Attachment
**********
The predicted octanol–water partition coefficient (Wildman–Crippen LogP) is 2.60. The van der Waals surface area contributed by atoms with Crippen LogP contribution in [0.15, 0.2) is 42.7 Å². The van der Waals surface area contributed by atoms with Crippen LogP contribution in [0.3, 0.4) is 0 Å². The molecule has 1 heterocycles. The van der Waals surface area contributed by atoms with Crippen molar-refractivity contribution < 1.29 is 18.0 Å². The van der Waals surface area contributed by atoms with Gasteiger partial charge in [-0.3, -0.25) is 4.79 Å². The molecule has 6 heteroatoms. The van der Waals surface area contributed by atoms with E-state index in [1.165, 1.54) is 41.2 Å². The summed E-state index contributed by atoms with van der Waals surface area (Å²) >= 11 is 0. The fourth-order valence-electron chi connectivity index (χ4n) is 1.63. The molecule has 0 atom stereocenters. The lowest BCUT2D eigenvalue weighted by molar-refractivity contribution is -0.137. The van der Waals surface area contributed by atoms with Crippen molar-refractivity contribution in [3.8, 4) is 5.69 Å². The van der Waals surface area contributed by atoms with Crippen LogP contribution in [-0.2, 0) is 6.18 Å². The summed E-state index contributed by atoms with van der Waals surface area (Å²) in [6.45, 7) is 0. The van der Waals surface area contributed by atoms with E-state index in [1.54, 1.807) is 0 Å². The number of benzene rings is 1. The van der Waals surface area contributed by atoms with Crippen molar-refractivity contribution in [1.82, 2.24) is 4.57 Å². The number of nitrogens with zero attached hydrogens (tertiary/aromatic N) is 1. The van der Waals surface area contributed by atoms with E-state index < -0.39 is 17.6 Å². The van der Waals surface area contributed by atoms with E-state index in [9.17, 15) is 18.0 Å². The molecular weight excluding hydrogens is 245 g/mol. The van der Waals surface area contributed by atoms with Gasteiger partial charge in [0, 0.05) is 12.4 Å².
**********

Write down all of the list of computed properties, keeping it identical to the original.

The predicted octanol–water partition coefficient (Wildman–Crippen LogP) is 2.60. The van der Waals surface area contributed by atoms with Crippen LogP contribution in [0.15, 0.2) is 42.7 Å². The van der Waals surface area contributed by atoms with Crippen LogP contribution in [0.3, 0.4) is 0 Å². The molecule has 1 heterocycles. The van der Waals surface area contributed by atoms with Crippen molar-refractivity contribution < 1.29 is 18.0 Å². The van der Waals surface area contributed by atoms with Gasteiger partial charge in [-0.3, -0.25) is 4.79 Å². The molecule has 6 heteroatoms. The van der Waals surface area contributed by atoms with E-state index in [1.165, 1.54) is 41.2 Å². The summed E-state index contributed by atoms with van der Waals surface area (Å²) >= 11 is 0. The fourth-order valence-electron chi connectivity index (χ4n) is 1.63. The molecule has 0 atom stereocenters. The lowest BCUT2D eigenvalue weighted by molar-refractivity contribution is -0.137. The van der Waals surface area contributed by atoms with Crippen molar-refractivity contribution in [3.8, 4) is 5.69 Å². The van der Waals surface area contributed by atoms with Crippen LogP contribution in [-0.2, 0) is 6.18 Å². The summed E-state index contributed by atoms with van der Waals surface area (Å²) in [6.45, 7) is 0. The van der Waals surface area contributed by atoms with E-state index in [1.54, 1.807) is 0 Å². The number of benzene rings is 1. The van der Waals surface area contributed by atoms with Crippen molar-refractivity contribution in [1.82, 2.24) is 4.57 Å². The number of nitrogens with zero attached hydrogens (tertiary/aromatic N) is 1. The van der Waals surface area contributed by atoms with E-state index < -0.39 is 17.6 Å². The van der Waals surface area contributed by atoms with E-state index in [9.17, 15) is 18.0 Å². The molecular weight excluding hydrogens is 245 g/mol. The van der Waals surface area contributed by atoms with Gasteiger partial charge in [0, 0.05) is 12.4 Å².